The Pulse

Pakistan Captures Leader of Al Qaeda’s South Asia Wing

Shahid Usman, a wealthy car-parts dealership owner from Karachi, has been arrested for alleged involvement with Al Qaeda.

Ankit Panda
Pakistan Captures Leader of Al Qaeda’s South Asia Wing

Karachi City

Credit: Wikimedia Commons

Pakistani authorities claim to have arrested one of the suspected commanders of Al Qaeda’s South Asia wing late Thursday evening. The man in question, Shahid Usman, a wealthy car-parts dealership owner, was found with 10 kg of explosives and several small arms in his Karachi residence. Al Qaeda formally founded a South Asia branch in September 2014, promising to expand its activities across the entire region, including India, Bangladesh, and Myanmar. Al Qaeda already operates extensively in Pakistan and regional intelligence agencies suspected that the organization’s leader would be found in Pakistan. The group’s highest profile attack since its formation in September — an attempt to seize the Pakistani frigate the PNS Zulfiqar — failed.

Pakistani police say that Usman was planning additional terrorist attacks in Karachi, and believe that he is close to Asim Umar, the chief of Al Qaeda in South Asia overall. “He is the Karachi chief of Al Qaeda’s newly formed wing working under the set up of Asim Umar, the South Asia chief of Al Qaeda,” a senior member of Pakistan’s counter-terrorism unit told Reuters. The same officer commented on Usman’s wealth, noting that his background does not fit the typical profile of an Al Qaeda militant: “Unlike the usual militant profile, Usman comes from an affluent background.”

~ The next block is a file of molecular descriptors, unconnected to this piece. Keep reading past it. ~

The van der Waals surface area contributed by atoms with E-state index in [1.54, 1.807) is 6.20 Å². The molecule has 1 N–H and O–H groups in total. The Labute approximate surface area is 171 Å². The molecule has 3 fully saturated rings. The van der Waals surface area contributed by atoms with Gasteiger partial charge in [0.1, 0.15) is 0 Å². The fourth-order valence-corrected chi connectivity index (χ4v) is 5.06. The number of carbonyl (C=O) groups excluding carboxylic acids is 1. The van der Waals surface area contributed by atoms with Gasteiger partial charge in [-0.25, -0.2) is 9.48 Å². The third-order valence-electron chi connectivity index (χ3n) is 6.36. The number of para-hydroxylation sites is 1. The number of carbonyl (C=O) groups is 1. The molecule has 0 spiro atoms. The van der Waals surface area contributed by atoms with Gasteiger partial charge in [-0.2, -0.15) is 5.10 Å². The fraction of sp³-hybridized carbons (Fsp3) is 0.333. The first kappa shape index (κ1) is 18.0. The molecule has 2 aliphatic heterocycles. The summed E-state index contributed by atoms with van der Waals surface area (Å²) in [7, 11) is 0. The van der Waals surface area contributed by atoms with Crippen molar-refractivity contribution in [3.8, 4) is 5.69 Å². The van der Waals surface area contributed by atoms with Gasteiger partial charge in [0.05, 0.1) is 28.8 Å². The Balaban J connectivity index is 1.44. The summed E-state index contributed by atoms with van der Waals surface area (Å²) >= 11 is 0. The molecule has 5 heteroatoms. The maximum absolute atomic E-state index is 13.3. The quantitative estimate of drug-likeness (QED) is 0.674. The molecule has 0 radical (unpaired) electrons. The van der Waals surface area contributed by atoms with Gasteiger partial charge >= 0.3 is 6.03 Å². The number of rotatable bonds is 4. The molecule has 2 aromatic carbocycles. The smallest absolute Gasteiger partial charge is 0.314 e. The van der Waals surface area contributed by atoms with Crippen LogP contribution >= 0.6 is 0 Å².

According to Pakistani authorities, Usman was previously associated with the banned Harkatul Jihad-al-Islami militant group. The commander of that group was killed in a U.S. drone strike in 2011. Usman also allegedly received training in Afghanistan, and is likely linked to the Afghan and Pakistani Taliban, Pakistani police note.

Al Qaeda’s declaration of a South Asia wing was a worrying development ahead of the United States’ scheduled withdrawal from Afghanistan at the end of this year.  So far, the group hasn’t significantly ramped up the terror group’s activity within the region. The failed attack on the PNS Zulfiqar, however, demonstrated that regional authorities need to take the groups’ ambitions seriously. Recently, India’s naval chief remarked that India took the prospect of terrorism-at-sea more seriously after Al Qaeda attempted to seize a Pakistani naval ship to potentially attack Indian ship in open waters.

According to the Wall Street Journal, Usman was found with plans for an attack on the Karachi naval dockyard. The alleged attack would have been the second instance of an Al Qaeda assault on a Pakistani naval facility. Pakistani authorities are interrogating Usman and his associates for information on the extent of Al Qaeda’s activities in Pakistan — particularly, the extent to which members of the group or sympathizers have successfully penetrated the Pakistani navy.